You may not think that convents of older Catholic women and ardent millennial activists would have very much in common, but these two demographics have merged in a surprising way through this ingenious program.
Nuns and Nones is a nationwide organization that brings young people together with Catholic nuns to participate together in social causes.
The “Nones” are millennials who check “none of the above” when asked for religious preference, because they do not identify with a specific religious ethos. According to the Nones and Nuns website, this accounts for 40% of millennials in the United States, counted in the nationwide census.
Regardless of their chosen spiritual label, the Nones who have participated in the program have gleaned a life-changing amount of guidance and wisdom from the sisters. In return, the sisters have been inspired by the fresh ideas, creativity, and insight offered to them by their younger counterparts.
Together, the program participants say that they have been working together to address environmental and social issues in order to mutually create a “more just, equitable, and loving world”.
“It’s so easy to get siloed into talking with people your own age and then it’s sort of exhausting because we all have the same questions because we’re all on the same stage of life and we’re all struggling,” said one of the program’s young participants. “And the second that you bring in someone from another stage of life, the room just opens up and it’s a different conversation and there are different ways to learn.”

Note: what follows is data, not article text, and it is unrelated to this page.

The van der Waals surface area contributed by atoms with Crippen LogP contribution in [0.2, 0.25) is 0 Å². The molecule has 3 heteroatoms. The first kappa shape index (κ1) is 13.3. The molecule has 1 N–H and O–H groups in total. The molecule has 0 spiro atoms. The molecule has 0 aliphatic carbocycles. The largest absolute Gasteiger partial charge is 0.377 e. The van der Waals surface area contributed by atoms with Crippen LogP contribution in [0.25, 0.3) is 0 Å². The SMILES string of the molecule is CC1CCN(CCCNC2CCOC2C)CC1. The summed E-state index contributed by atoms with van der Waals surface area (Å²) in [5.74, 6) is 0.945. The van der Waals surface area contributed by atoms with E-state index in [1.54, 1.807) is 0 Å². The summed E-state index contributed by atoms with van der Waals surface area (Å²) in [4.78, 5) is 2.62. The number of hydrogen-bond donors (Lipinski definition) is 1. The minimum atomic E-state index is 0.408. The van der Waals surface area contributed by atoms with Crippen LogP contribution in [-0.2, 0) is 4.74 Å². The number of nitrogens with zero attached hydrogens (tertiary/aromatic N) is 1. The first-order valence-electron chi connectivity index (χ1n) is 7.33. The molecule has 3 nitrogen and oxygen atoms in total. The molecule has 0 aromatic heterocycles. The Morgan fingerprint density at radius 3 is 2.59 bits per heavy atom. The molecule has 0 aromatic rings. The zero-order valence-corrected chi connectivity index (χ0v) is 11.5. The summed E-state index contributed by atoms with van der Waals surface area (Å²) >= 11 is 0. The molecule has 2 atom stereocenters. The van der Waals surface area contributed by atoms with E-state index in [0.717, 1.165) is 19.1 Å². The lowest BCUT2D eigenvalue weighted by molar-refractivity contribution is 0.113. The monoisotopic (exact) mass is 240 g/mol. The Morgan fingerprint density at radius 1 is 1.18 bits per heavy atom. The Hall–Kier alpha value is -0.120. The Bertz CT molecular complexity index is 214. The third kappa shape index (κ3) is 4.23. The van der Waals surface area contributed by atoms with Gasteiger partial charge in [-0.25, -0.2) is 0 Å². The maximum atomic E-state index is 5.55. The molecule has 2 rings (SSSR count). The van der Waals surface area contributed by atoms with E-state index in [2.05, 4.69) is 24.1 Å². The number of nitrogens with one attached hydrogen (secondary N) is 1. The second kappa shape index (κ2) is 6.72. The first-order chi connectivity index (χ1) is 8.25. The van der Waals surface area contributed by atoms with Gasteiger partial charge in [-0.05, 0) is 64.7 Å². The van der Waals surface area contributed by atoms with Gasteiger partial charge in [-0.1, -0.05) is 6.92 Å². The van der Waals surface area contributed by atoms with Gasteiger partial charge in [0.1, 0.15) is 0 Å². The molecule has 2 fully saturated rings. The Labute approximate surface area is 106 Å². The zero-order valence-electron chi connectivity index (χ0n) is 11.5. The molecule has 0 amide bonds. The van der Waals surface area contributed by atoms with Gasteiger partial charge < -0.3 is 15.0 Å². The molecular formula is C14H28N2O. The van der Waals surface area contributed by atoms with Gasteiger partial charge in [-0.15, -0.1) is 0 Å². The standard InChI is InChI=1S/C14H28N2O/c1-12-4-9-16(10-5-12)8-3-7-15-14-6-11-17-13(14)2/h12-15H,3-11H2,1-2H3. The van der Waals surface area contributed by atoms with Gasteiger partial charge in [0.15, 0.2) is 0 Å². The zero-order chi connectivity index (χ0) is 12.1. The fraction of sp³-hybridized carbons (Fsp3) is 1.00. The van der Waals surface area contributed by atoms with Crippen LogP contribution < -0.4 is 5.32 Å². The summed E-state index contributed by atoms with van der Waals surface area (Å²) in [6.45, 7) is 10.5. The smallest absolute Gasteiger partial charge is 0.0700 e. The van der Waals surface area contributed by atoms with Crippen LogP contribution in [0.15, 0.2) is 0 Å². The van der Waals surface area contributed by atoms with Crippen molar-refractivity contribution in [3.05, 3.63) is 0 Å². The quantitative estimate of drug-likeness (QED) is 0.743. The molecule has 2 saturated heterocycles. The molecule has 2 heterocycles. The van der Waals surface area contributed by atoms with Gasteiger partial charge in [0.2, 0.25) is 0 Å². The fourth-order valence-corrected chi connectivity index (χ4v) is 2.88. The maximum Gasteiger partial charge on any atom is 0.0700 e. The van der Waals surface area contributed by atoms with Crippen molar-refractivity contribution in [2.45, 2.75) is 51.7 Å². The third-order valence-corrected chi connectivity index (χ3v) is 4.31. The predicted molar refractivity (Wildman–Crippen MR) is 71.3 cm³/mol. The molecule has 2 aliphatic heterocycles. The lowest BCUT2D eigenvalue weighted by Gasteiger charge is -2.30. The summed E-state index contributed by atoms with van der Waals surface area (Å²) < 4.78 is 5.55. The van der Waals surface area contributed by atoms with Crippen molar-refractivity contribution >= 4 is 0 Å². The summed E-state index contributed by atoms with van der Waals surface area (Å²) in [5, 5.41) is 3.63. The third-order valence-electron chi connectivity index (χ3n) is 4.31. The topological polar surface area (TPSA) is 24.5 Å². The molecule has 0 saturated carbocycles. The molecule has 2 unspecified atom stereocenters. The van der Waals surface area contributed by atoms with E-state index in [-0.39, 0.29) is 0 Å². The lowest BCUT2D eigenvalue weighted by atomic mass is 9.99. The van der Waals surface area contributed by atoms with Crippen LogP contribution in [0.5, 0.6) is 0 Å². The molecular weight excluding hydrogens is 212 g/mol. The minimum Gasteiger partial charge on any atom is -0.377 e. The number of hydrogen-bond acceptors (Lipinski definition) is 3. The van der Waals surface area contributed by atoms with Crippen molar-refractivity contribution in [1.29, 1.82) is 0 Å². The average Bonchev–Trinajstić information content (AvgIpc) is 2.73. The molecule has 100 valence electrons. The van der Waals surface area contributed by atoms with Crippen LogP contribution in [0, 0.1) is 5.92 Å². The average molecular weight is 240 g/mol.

Since its inception, more and more Nuns and Nones meetings have been organized across the country. In fact, the program recently piloted its first communal housing project between the Nones and the Sisters of Mercy from Burlingame, California. (Nuns prefer to be called “sisters” since they do not technically lead the cloistered lifestyle of nuns).
Five young millennial activists moved into the Mercy Center back in November as a means of testing a new Nuns and Nones residency program. Organizers reasoned that both parties could benefit from the living arrangements; the sisters would have additional income to help pay the steadily increasing rent while millennials could benefit from low-income housing in exchange for helping to take care of the elderly residents.
That being said, several of the residents told The New York Times that they were not in it for the money. Over the course of their 6-month stay, the millennials and sisters expressed their delight over experiencing a very unique form of communal living and friendship with each other.
“I’m finding myself co-hosting conversations about the vow of chastity, on gender and sexuality, charism, etc.—with sisters and my peers,” said one of the millennial residents. “The mutual learning and growth continues to inspire and surprise, and the potential in these dialogues feels vast. For me, they are a source of deep healing.”
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Since the pilot residency project came to an end in May, Nuns and Nones has been searching for a new group of millennial volunteers to participate in additional communal housing projects with various convents across the US.
One of the organization’s sisters described the program’s mission: “One of the critical common calls of this moment, the unmet need, is community itself. Just as foundresses responded to unmet needs in their time, so might we be called, together, to form and support new communities of belonging, working to weave our social fabric and combat the crisis of isolation and ‘othering.’”
If you would like to apply for the Nuns and Nones next residency program, you can visit the organization’s website.
(LISTEN to the enchanting interviews below) – Feature photo by Rhino Media
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